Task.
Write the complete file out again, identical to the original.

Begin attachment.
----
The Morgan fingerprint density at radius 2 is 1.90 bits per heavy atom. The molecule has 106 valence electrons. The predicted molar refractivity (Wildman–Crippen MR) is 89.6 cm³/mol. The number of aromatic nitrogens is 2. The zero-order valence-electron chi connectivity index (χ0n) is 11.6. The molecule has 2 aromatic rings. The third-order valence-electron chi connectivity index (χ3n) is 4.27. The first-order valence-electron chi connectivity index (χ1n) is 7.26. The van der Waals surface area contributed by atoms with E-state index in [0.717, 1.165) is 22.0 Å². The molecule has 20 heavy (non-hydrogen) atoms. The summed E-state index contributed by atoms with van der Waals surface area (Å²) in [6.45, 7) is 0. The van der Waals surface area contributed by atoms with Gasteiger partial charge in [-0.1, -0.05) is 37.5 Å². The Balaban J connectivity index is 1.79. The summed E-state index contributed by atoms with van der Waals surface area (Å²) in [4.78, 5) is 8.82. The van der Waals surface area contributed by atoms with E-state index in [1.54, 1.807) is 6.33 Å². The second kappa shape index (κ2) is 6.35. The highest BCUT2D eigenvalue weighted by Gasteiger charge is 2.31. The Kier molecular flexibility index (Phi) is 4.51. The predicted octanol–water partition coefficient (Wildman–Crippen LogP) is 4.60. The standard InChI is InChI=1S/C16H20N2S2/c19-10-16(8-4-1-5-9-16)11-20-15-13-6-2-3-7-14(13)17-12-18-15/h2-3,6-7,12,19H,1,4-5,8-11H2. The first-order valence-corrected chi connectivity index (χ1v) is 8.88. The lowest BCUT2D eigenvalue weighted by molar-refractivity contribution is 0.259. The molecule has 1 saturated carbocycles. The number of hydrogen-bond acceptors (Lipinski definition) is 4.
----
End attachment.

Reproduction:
The Morgan fingerprint density at radius 2 is 1.90 bits per heavy atom. The molecule has 106 valence electrons. The predicted molar refractivity (Wildman–Crippen MR) is 89.6 cm³/mol. The number of aromatic nitrogens is 2. The zero-order valence-electron chi connectivity index (χ0n) is 11.6. The molecule has 2 aromatic rings. The third-order valence-electron chi connectivity index (χ3n) is 4.27. The first-order valence-electron chi connectivity index (χ1n) is 7.26. The van der Waals surface area contributed by atoms with E-state index in [0.717, 1.165) is 22.0 Å². The molecule has 20 heavy (non-hydrogen) atoms. The summed E-state index contributed by atoms with van der Waals surface area (Å²) in [6.45, 7) is 0. The van der Waals surface area contributed by atoms with Gasteiger partial charge in [-0.1, -0.05) is 37.5 Å². The Balaban J connectivity index is 1.79. The summed E-state index contributed by atoms with van der Waals surface area (Å²) in [4.78, 5) is 8.82. The van der Waals surface area contributed by atoms with E-state index in [1.54, 1.807) is 6.33 Å². The second kappa shape index (κ2) is 6.35. The highest BCUT2D eigenvalue weighted by Gasteiger charge is 2.31. The Kier molecular flexibility index (Phi) is 4.51. The predicted octanol–water partition coefficient (Wildman–Crippen LogP) is 4.60. The standard InChI is InChI=1S/C16H20N2S2/c19-10-16(8-4-1-5-9-16)11-20-15-13-6-2-3-7-14(13)17-12-18-15/h2-3,6-7,12,19H,1,4-5,8-11H2. The first-order valence-corrected chi connectivity index (χ1v) is 8.88. The lowest BCUT2D eigenvalue weighted by molar-refractivity contribution is 0.259. The molecule has 1 saturated carbocycles. The number of hydrogen-bond acceptors (Lipinski definition) is 4.